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Slain Enoch girl texted friend that dad was acting strange and she was worried

A neighbor puts a bench in front of the house where eight members of a family were killed in Enoch, Iron County. New court documents say a daughter sent a text to a friend the day before they were found saying her father was acting strange.

A neighbor puts a bench in front of the house where eight members of a family were killed in Enoch, Iron County. New court documents say a daughter sent a text to a friend the day before they were found saying her father was acting strange. (Ben B. Braun, Deseret News)


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ENOCH, Iron County — Enoch police are searching the cellphones and electronic devices of an Enoch family murdered in their home by their father for potentially chilling text messages.

Neighbors told officers that one of Michael Haight's daughters sent a text message to a friend the night before she was found deceased, "stating her dad came home, was acting strange, and she was worried," according to police.

The next day, on Jan. 4, Tausha Haight, 40; Haight's mother, Gail Earl, 78; and Haight's children — Macie Lynn Haight, 17; Briley Ann Haight, 12; Sienna Belle Haight, 7; Ammon Haight, 7; and Gavin Drew Haight, 4 — were found shot to death by the children's father and Haight's husband, 42-year-old Michael Orwin Haight, who then took his own life. The bodies were found inside their home at 4923 N. Albert Drive.

On Tuesday, a search warrant affidavit was unsealed in 5th District Court stating that neighbors, not police, made the initial tragic discovery.

On Thursday, a second search warrant was unsealed. The warrant seeks a judge's approval for seizing electronic devices in the Haight home, including an iPhone found on Macie's bedside table, a second iPhone "on a luggage pile a couple feet from her bed," and five phones, tablets and iPads found in the master bathroom attached to the master bedroom where the bodies of two adults and a child were discovered.

An iPhone was also located next to Michael Haight's body.

The electronic devices were sent to the Utah Tech Digital Forensics Lab where it could take several weeks to extract data.

The new information comes on the heels of the revelation made earlier this week in a search warrant that neighbors were the ones who first discovered the bodies of the Haight family.

A press release issued by Enoch officials on Jan. 5 said, "Concerned family and friends contacted police after not hearing from the victims. Officers entered the residence at approximately 4 p.m. and discovered three adults and five minors deceased inside the home."

But according to the warrant, before police entered the home, "neighbors from the (family's) church made entry into the home. Deceased bodies were discovered."

The affidavit adds: "Michael was positively identified as one of the deceased by one of the neighbors who went into the home."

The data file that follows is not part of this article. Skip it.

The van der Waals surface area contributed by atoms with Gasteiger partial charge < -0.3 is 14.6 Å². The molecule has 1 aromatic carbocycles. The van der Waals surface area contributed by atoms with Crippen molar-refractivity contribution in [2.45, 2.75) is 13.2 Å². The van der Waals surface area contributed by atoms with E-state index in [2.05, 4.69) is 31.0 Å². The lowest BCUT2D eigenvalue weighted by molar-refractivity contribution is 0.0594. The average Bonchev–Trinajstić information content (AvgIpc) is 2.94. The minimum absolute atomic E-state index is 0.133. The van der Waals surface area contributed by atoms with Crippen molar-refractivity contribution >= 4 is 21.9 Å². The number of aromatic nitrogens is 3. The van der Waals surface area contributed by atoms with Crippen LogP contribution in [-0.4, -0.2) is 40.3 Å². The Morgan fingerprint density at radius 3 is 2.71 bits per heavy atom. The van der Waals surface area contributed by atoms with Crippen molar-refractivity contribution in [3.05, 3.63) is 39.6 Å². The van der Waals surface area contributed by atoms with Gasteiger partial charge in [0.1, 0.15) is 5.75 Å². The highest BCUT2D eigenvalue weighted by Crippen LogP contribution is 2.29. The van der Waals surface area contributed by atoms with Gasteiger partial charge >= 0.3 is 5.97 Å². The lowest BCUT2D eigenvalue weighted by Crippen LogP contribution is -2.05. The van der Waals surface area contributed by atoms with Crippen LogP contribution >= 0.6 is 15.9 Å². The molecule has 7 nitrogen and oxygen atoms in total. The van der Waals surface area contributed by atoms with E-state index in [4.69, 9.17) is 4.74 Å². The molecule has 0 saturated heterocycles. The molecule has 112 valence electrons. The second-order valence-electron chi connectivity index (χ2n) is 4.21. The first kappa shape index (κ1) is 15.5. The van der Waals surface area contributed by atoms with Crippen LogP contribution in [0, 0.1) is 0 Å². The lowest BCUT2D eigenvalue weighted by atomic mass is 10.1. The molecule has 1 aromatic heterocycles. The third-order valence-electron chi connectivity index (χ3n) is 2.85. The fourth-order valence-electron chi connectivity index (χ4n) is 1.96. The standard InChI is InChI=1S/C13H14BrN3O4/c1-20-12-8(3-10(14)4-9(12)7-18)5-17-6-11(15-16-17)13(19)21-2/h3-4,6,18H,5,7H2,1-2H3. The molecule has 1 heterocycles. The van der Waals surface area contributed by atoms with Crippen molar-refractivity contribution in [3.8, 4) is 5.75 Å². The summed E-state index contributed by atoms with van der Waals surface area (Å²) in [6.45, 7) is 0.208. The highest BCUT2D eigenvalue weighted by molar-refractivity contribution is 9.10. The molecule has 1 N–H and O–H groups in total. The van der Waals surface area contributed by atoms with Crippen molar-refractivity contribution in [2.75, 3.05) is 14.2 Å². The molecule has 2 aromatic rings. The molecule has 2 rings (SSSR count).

The warrant does not indicate why neighbors believed a welfare check was needed and decided to enter the home.

Typically for crimes of this magnitude, multiple search warrants will be filed by police looking at different aspects of an investigation.

Although a possible motive for the killings has not been announced, Tausha Haight filed for divorce on Dec. 21. Earl had moved in with the family to help her daughter with the transition. In 2020, Enoch police investigated reports of possible physical and emotional abuse by Michael Haight against his eldest daughter, but criminal charges were never filed as Tausha Haight told police she hoped her husband was on the road to change and that criminal charges wouldn't be appropriate at that time.

In the days leading up to the horrific murders, Michael Haight had all the guns from the home removed, according to Tausha Haight's relatives.

The night before the bodies were discovered, Tausha Haight and one of her daughters were seen at a church function, according to the city. The mother was scheduled to meet with an undisclosed person on the morning of Jan. 4. When she did not show up for that appointment, the person she was supposed to meet with called police requesting a welfare check.

About the same time the call for a welfare check was made, Cedar City police took a missing persons report involving Michael Haight, the warrant states. His Ford F-150 was found parked at his parents' residence in Cedar City.

In addition to electronic devices, a "Springfield XDM .40-caliber w/magazine and four rounds" was recovered at the house, the warrant states.

Funeral services for Tausha Haight, her mother and her children, were held Jan. 13 at the La Verkin Stake Center.

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Pat Reavy is a longtime police and courts reporter. He joined the KSL.com team in 2021, after many years of reporting at the Deseret News and KSL NewsRadio before that.

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